By Daniel Fuller
Do you feel stuck in your current job? Do you ever wonder if there is another path for you? Over the last two months we have looked at many career options in this beautiful industry, but as we know our industry is vast and there is always room to plant more dreams. So, let’s dig into more interesting pathways you can take in the amenity horticultural landscape.
For those with a passion for both sports and horticulture, sports turf management might be your best bet. You’ll find yourself nurturing the lush, vibrant grass that athletes rely on, ensuring it’s always in perfect condition. For most of us, it’s the closest we’ll ever come to hallowed ground.
Natural Resource Management (NRM)
NRM professionals play a vital role in preserving our natural resources. They work to maintain and restore ecosystems, controlling weeds, building habitat and providing food sources for a range of organisms.
If you want to make a positive impact on the biodiversity crisis, this may be the sector for you.
Water is life, and irrigation specialists hold the key to optimal plant health. They design and manage irrigation systems, making sure plants receive just the right amount of water they need. If you’ve never tried your hand at irrigation, you’ve no idea how convoluted this topic can be, and how helpful a specialist in this field is.
Small engine mechanic
Our landscapes rely on a myriad of small engines to keep things running smoothly, including (but not limited to) mowers, hedge trimmers, brush cutters and chainsaws. Small engine mechanics ensure that our horticultural equipment stays in good shape.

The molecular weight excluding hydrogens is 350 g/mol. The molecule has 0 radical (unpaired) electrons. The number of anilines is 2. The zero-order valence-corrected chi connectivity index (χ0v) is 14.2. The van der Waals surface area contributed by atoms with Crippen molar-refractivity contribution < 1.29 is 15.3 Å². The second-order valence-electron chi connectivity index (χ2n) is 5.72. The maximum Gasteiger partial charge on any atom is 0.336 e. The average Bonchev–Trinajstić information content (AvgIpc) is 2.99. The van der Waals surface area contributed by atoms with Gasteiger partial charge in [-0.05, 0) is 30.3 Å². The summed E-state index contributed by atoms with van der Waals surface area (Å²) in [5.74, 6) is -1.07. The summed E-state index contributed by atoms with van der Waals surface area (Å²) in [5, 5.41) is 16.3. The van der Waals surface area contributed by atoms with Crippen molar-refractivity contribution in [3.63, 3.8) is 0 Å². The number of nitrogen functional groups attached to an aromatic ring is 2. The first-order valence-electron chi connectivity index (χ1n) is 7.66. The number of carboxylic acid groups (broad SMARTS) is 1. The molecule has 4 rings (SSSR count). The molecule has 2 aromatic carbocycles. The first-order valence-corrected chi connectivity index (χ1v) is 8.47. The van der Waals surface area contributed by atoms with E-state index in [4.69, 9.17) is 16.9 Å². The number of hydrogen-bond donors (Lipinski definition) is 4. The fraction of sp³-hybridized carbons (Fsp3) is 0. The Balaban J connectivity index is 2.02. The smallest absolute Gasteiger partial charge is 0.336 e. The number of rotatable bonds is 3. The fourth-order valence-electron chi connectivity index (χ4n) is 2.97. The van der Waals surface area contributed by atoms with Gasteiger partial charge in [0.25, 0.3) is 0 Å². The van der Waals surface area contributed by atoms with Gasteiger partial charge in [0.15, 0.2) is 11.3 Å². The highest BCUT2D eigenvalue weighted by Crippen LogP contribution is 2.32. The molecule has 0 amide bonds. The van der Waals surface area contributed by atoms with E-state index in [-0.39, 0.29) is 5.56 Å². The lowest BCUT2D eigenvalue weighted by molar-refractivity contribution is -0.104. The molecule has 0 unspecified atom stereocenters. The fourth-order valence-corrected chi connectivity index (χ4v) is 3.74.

This role may not be suitable for plant-lovers as you will likely be indoors all day. But it’s perfect for mechanically-minded people who love to tinker and figure out “why won’t this machine work like it’s supposed to?”
If your heart blossoms at the sight of vibrant blooms, floriculture could be your calling. Floriculturists aren’t the florists who arrange the flowers, but are the horticulturists who grow them, cut them, and send them to the florists who distribute them to the end client.
Whether you’re working on an existing farm or start your own, there are plenty of flowers you can grow from natives to exotics.
Garden pests, be gone! Pest controllers in the horticulture field are the ultimate defenders of plants, ensuring they thrive pest-free. Whether it’s snails, aphids, or other notorious garden invaders, pest controllers use their expertise to manage and protect the green treasures in our landscapes.
Be prepared to use a lot of chemicals unless you’re working for a company that focuses on other methods.
Specialised knowledge is a valuable thing. After you’ve spent a few years (or decades) perfecting your craft in a horticultural niche, or you’ve gained a formal qualification in agronomy, you can offer your wisdom to growers and business owners.
There are almost an unlimited number of specialties that a consultant can focus on, but it just depends on whether your target clients see value in your offering.
An agronomist, or business consultant, working with growers would help them to get the best return on their investment through higher yields. They might do this by providing technical expertise or collaborating with extension services, as well as tracking data and analysing it.
In conclusion, just as a good garden thrives in diversity, so do the careers in this industry. You can choose one path and nurture it for a lifetime, or you can meander through various sectors.
Whether you’re looking for a role where you can work hands-on, literally with your hands in the dirt, or you’d rather tinker in a shed behind the scenes, or want to share your expertise with plant people and be paid handsomely for it, your next career step could present new challenges and rewards you haven’t yet considered.
Sports turf management requires a high skill level to keep the turf in good condition and safe for sports use (Image: 12019 Pixabay)